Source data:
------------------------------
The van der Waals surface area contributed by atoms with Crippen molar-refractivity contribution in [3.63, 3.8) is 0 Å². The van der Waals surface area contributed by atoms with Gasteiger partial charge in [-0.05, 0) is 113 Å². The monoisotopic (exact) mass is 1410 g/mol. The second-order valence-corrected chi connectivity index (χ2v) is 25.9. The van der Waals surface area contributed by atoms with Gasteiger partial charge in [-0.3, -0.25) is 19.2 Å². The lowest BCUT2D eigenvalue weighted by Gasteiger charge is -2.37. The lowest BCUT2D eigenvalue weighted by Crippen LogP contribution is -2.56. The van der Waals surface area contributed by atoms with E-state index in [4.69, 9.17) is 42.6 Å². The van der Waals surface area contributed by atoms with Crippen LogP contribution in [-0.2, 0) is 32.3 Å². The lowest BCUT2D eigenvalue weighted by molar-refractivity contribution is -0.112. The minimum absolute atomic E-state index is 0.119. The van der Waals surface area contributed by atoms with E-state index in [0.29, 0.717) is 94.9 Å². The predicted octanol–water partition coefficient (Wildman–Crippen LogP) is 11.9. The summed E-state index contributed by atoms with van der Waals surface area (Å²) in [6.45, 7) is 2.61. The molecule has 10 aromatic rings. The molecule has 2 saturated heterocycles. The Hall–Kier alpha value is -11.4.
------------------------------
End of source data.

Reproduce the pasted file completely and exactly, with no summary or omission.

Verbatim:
The van der Waals surface area contributed by atoms with Crippen molar-refractivity contribution in [3.63, 3.8) is 0 Å². The van der Waals surface area contributed by atoms with Gasteiger partial charge in [-0.05, 0) is 113 Å². The monoisotopic (exact) mass is 1410 g/mol. The second-order valence-corrected chi connectivity index (χ2v) is 25.9. The van der Waals surface area contributed by atoms with Gasteiger partial charge in [-0.3, -0.25) is 19.2 Å². The lowest BCUT2D eigenvalue weighted by Gasteiger charge is -2.37. The lowest BCUT2D eigenvalue weighted by Crippen LogP contribution is -2.56. The van der Waals surface area contributed by atoms with E-state index in [4.69, 9.17) is 42.6 Å². The van der Waals surface area contributed by atoms with Crippen LogP contribution in [-0.2, 0) is 32.3 Å². The lowest BCUT2D eigenvalue weighted by molar-refractivity contribution is -0.112. The minimum absolute atomic E-state index is 0.119. The van der Waals surface area contributed by atoms with E-state index in [0.29, 0.717) is 94.9 Å². The predicted octanol–water partition coefficient (Wildman–Crippen LogP) is 11.9. The summed E-state index contributed by atoms with van der Waals surface area (Å²) in [6.45, 7) is 2.61. The molecule has 10 aromatic rings. The molecule has 2 saturated heterocycles. The Hall–Kier alpha value is -11.4.